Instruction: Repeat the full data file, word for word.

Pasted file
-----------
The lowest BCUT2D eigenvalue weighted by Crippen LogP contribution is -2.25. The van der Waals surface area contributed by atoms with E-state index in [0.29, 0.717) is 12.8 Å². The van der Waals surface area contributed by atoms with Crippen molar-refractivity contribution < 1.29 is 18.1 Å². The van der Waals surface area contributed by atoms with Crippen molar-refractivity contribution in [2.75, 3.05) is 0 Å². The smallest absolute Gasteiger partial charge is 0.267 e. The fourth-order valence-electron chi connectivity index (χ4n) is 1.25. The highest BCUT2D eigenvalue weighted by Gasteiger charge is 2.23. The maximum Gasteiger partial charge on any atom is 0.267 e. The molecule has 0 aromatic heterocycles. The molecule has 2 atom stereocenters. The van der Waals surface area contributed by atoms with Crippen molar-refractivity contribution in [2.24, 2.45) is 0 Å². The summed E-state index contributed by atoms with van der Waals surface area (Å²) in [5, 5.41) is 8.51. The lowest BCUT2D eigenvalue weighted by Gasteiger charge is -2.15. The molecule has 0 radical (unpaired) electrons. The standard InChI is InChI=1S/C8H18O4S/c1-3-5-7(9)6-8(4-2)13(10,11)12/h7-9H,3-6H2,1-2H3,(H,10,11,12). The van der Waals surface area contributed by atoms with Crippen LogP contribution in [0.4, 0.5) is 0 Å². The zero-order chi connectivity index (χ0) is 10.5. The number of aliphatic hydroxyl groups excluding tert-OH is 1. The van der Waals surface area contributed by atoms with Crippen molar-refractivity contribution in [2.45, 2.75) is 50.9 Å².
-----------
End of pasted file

The lowest BCUT2D eigenvalue weighted by Crippen LogP contribution is -2.25. The van der Waals surface area contributed by atoms with E-state index in [0.29, 0.717) is 12.8 Å². The van der Waals surface area contributed by atoms with Crippen molar-refractivity contribution < 1.29 is 18.1 Å². The van der Waals surface area contributed by atoms with Crippen molar-refractivity contribution in [2.75, 3.05) is 0 Å². The smallest absolute Gasteiger partial charge is 0.267 e. The fourth-order valence-electron chi connectivity index (χ4n) is 1.25. The highest BCUT2D eigenvalue weighted by Gasteiger charge is 2.23. The maximum Gasteiger partial charge on any atom is 0.267 e. The molecule has 0 aromatic heterocycles. The molecule has 2 atom stereocenters. The van der Waals surface area contributed by atoms with Crippen molar-refractivity contribution in [2.24, 2.45) is 0 Å². The summed E-state index contributed by atoms with van der Waals surface area (Å²) in [5, 5.41) is 8.51. The lowest BCUT2D eigenvalue weighted by Gasteiger charge is -2.15. The molecule has 0 radical (unpaired) electrons. The standard InChI is InChI=1S/C8H18O4S/c1-3-5-7(9)6-8(4-2)13(10,11)12/h7-9H,3-6H2,1-2H3,(H,10,11,12). The van der Waals surface area contributed by atoms with Crippen LogP contribution in [0.4, 0.5) is 0 Å². The zero-order chi connectivity index (χ0) is 10.5. The number of aliphatic hydroxyl groups excluding tert-OH is 1. The van der Waals surface area contributed by atoms with Crippen molar-refractivity contribution in [2.45, 2.75) is 50.9 Å².